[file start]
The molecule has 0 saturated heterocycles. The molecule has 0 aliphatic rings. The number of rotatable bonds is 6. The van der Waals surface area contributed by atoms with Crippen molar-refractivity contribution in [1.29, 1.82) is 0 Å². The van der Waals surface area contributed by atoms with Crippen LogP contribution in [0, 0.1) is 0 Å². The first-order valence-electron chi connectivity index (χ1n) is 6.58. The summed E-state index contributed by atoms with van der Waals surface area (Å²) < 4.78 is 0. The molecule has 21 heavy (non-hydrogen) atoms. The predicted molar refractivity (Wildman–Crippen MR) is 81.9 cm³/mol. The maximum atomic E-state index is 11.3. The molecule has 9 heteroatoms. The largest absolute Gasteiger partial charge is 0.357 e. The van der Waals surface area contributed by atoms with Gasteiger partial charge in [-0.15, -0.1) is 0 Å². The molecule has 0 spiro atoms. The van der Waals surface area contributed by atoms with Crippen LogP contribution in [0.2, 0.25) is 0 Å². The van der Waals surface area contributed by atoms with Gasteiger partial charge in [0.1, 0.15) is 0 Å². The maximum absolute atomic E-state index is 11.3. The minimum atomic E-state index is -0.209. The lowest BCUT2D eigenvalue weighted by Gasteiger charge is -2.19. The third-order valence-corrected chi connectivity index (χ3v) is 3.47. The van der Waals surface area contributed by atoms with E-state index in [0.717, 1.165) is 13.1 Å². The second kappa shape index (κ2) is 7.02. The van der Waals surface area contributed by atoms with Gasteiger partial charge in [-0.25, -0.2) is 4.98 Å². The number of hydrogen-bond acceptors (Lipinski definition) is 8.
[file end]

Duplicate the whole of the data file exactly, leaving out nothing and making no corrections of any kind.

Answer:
The molecule has 0 saturated heterocycles. The molecule has 0 aliphatic rings. The number of rotatable bonds is 6. The van der Waals surface area contributed by atoms with Crippen molar-refractivity contribution in [1.29, 1.82) is 0 Å². The van der Waals surface area contributed by atoms with Crippen LogP contribution in [0, 0.1) is 0 Å². The first-order valence-electron chi connectivity index (χ1n) is 6.58. The summed E-state index contributed by atoms with van der Waals surface area (Å²) < 4.78 is 0. The molecule has 21 heavy (non-hydrogen) atoms. The predicted molar refractivity (Wildman–Crippen MR) is 81.9 cm³/mol. The maximum atomic E-state index is 11.3. The molecule has 9 heteroatoms. The largest absolute Gasteiger partial charge is 0.357 e. The van der Waals surface area contributed by atoms with Gasteiger partial charge in [-0.15, -0.1) is 0 Å². The molecule has 0 spiro atoms. The van der Waals surface area contributed by atoms with Crippen LogP contribution in [0.2, 0.25) is 0 Å². The van der Waals surface area contributed by atoms with Gasteiger partial charge in [0.1, 0.15) is 0 Å². The maximum absolute atomic E-state index is 11.3. The minimum atomic E-state index is -0.209. The lowest BCUT2D eigenvalue weighted by Gasteiger charge is -2.19. The third-order valence-corrected chi connectivity index (χ3v) is 3.47. The van der Waals surface area contributed by atoms with E-state index in [0.717, 1.165) is 13.1 Å². The second kappa shape index (κ2) is 7.02. The van der Waals surface area contributed by atoms with Gasteiger partial charge in [-0.25, -0.2) is 4.98 Å². The number of hydrogen-bond acceptors (Lipinski definition) is 8.